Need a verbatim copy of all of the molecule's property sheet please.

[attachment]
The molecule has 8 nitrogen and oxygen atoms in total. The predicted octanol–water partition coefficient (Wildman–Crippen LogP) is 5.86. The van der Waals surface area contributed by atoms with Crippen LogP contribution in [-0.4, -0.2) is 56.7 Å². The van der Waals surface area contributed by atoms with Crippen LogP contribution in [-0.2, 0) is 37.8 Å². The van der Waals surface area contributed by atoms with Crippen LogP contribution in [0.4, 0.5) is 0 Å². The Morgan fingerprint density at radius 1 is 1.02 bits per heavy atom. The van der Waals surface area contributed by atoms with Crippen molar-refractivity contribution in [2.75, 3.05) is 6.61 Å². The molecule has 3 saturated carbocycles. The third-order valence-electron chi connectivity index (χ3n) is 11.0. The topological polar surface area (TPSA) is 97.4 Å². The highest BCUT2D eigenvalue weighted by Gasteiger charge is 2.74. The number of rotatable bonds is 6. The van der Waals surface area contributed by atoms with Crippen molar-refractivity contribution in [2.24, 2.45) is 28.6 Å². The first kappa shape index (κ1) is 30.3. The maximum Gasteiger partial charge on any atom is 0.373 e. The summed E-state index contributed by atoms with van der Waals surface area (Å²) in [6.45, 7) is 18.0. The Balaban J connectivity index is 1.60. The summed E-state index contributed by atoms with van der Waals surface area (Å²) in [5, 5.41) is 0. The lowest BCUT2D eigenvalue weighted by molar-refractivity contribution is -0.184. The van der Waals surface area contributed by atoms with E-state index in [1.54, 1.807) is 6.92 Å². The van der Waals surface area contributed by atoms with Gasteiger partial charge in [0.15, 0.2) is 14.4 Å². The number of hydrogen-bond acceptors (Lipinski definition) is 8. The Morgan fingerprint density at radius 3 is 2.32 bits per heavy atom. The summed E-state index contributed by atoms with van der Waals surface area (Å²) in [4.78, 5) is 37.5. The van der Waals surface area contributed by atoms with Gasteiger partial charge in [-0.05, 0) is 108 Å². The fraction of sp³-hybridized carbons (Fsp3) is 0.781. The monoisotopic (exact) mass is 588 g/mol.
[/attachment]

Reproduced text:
The molecule has 8 nitrogen and oxygen atoms in total. The predicted octanol–water partition coefficient (Wildman–Crippen LogP) is 5.86. The van der Waals surface area contributed by atoms with Crippen LogP contribution in [-0.4, -0.2) is 56.7 Å². The van der Waals surface area contributed by atoms with Crippen LogP contribution in [-0.2, 0) is 37.8 Å². The van der Waals surface area contributed by atoms with Crippen LogP contribution in [0.4, 0.5) is 0 Å². The Morgan fingerprint density at radius 1 is 1.02 bits per heavy atom. The van der Waals surface area contributed by atoms with Crippen molar-refractivity contribution in [2.75, 3.05) is 6.61 Å². The molecule has 3 saturated carbocycles. The third-order valence-electron chi connectivity index (χ3n) is 11.0. The topological polar surface area (TPSA) is 97.4 Å². The highest BCUT2D eigenvalue weighted by Gasteiger charge is 2.74. The number of rotatable bonds is 6. The van der Waals surface area contributed by atoms with Crippen molar-refractivity contribution in [2.24, 2.45) is 28.6 Å². The first kappa shape index (κ1) is 30.3. The maximum Gasteiger partial charge on any atom is 0.373 e. The summed E-state index contributed by atoms with van der Waals surface area (Å²) in [6.45, 7) is 18.0. The Balaban J connectivity index is 1.60. The summed E-state index contributed by atoms with van der Waals surface area (Å²) in [5, 5.41) is 0. The lowest BCUT2D eigenvalue weighted by molar-refractivity contribution is -0.184. The van der Waals surface area contributed by atoms with E-state index in [1.54, 1.807) is 6.92 Å². The van der Waals surface area contributed by atoms with Gasteiger partial charge in [0.15, 0.2) is 14.4 Å². The number of hydrogen-bond acceptors (Lipinski definition) is 8. The Morgan fingerprint density at radius 3 is 2.32 bits per heavy atom. The summed E-state index contributed by atoms with van der Waals surface area (Å²) in [4.78, 5) is 37.5. The van der Waals surface area contributed by atoms with Gasteiger partial charge in [-0.05, 0) is 108 Å². The fraction of sp³-hybridized carbons (Fsp3) is 0.781. The monoisotopic (exact) mass is 588 g/mol.